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Sunday, May 5, 2013

NYCB: All American, All Balanchine

I attended my first performance of the NYCB's spring season yesterday afternoon. The theme for the spring season is "American Music Festival" and yesterday's program was a rather eclectic collection of Balanchine ballets that were set to American music: Who Cares?, Ivesiana, Tarantella, and Stars and Stripes.

Of the four ballets, the one I was most curious about seeing was Ivesiana. It's not a regular in the City Ballet repertoire. It's a rather weird ballet, with three extremely dark, even sinister sections and one section ("In the Inn") that seems more Broadway than anything. As a result the ballet lacks the usual Balanchine cohesion and in fact does seem like a hodgepodge of vignettes set to Charles Ives music, as the title would suggest.

The first section ("Central Park in the Dark") takes place on an extremely darkened stage, and there are these creepy beings who crawl around the place. A man and a woman (danced by the excellent Ashley Laracey and Zachary Catazaro) have a brief, but unfulfilling pas de deux that ends with Laracey crumpled on the floor. Was she raped? Laracey was a stand-out in this brief but haunting part -- she was both ethereal and desperate.

The second part of the ballet is the most famous -- "The Unanswered Question" where a woman (Janie Taylor) is manipulated aloft by four men as she tries to connect with another man (Anthony Huxley). The woman's feet never touch the ground -- she is just contorted into all sorts of poses by these sinister men. The stage is almost completely dark. The ending echoes the ending of Serenade. The part was originated on Allegra Kent. Since I don't have a point of comparison Janie Taylor looked fine, although she doesn't have the Lolita-like sexiness that apparently made Kent so memorable in the roll.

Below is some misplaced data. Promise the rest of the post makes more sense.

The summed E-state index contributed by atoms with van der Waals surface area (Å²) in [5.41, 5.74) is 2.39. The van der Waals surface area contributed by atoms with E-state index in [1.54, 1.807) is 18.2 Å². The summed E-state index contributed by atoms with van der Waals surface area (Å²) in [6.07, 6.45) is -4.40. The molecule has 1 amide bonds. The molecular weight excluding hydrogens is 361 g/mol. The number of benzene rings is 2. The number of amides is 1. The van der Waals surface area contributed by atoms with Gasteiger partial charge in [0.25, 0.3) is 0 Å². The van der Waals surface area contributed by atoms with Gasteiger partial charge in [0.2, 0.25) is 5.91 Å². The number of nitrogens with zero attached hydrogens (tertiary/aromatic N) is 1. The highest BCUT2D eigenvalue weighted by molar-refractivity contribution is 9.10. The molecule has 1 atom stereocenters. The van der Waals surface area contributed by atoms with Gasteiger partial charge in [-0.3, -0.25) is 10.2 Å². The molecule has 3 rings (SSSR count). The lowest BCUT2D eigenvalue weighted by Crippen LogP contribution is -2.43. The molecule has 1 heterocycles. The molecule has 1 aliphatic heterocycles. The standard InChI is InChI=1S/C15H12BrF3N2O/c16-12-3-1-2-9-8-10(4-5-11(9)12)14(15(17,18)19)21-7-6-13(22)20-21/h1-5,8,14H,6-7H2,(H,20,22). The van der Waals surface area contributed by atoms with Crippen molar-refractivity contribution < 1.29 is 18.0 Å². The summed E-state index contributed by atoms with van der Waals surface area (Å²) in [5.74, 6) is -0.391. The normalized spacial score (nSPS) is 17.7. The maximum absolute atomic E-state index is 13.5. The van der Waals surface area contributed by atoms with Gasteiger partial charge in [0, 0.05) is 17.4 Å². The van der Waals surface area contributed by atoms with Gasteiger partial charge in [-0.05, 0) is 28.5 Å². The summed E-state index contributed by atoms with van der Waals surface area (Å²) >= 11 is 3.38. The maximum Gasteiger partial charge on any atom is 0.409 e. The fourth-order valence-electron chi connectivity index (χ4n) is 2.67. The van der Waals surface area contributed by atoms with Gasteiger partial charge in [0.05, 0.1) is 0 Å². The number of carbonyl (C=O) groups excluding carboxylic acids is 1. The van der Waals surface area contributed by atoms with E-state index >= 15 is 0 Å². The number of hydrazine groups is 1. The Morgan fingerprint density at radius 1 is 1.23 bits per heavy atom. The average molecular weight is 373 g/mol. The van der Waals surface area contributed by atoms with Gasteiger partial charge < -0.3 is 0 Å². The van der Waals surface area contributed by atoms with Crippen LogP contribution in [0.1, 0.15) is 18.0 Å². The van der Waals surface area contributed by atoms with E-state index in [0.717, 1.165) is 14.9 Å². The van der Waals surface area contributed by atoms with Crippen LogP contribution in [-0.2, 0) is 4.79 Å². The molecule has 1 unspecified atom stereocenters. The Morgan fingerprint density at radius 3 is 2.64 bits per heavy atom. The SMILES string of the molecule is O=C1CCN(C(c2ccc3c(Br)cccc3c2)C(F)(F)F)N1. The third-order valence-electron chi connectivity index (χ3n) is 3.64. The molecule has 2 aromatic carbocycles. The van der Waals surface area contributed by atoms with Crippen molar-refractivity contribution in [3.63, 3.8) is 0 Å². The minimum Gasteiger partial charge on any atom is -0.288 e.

The third section ("In the Inn") is an anomaly -- the stage is completely brightened, and a man and a woman have a brief flirtation before parting. There's a homage to the famous moment in Top Hat where Fred Astaire and Ginger Rogers shake hands. Amar Ramasar and Sara Mearns were charming but this whole section seemed like it belonged in another ballet. The final section ("In the Night") returned to the dark and creepy tone of the first two sections. I can't say Ivesiana is my favorite ballet, but it was definitely worth it to see this Balanchine rarity.

The afternoon began with Who Cares? I thought Santo Loquasto's new costumes were ugly -- the women are now dressed in pepto bismol pink and bright turquoise costumes, and the men in bright, baggy and ugly blue sweatsuits. The principal women are now in these tight, over-corseted tutus that make me miss the casual look of the old costumes. Abi Stafford made her usual total non-impression in "I'll Build a Stairway to Paradise" while Ana Sophia Scheller ("Embraceable You") doesn't quite have the easy-breezy relaxed posture this ballet requires.  But Tiler Peck and Robert Fairchild predictably brought down the house in "The Man I Love." Their body language is pitch perfect. Their musicality -- impeccable. Their chemistry -- through the roof. I heard more than a few swoons when Peck was carried offstage by Fairchild. Later Peck returned to give a dynamite rendition of "Fascinatin' Rhythm." It's amazing how this dancer can repeatedly perform the trickiest, fastest footwork while giving the illusion that time has stood still.

Megan Fairchild and Antonio Carmena were just a lot of fun in Balanchine's brief but delightful Tarantella. It's a tongue-in-cheek homage to Italian folk dance, but the performers not only have to be excellent terre a terre dancers, they have to exude an irrepressible energy. One of my favorite steps is when Fairchild does a plie with her feet wide apart -- the step has a delightful vulgarity. Carmena sailed through the role with all the required aplomb.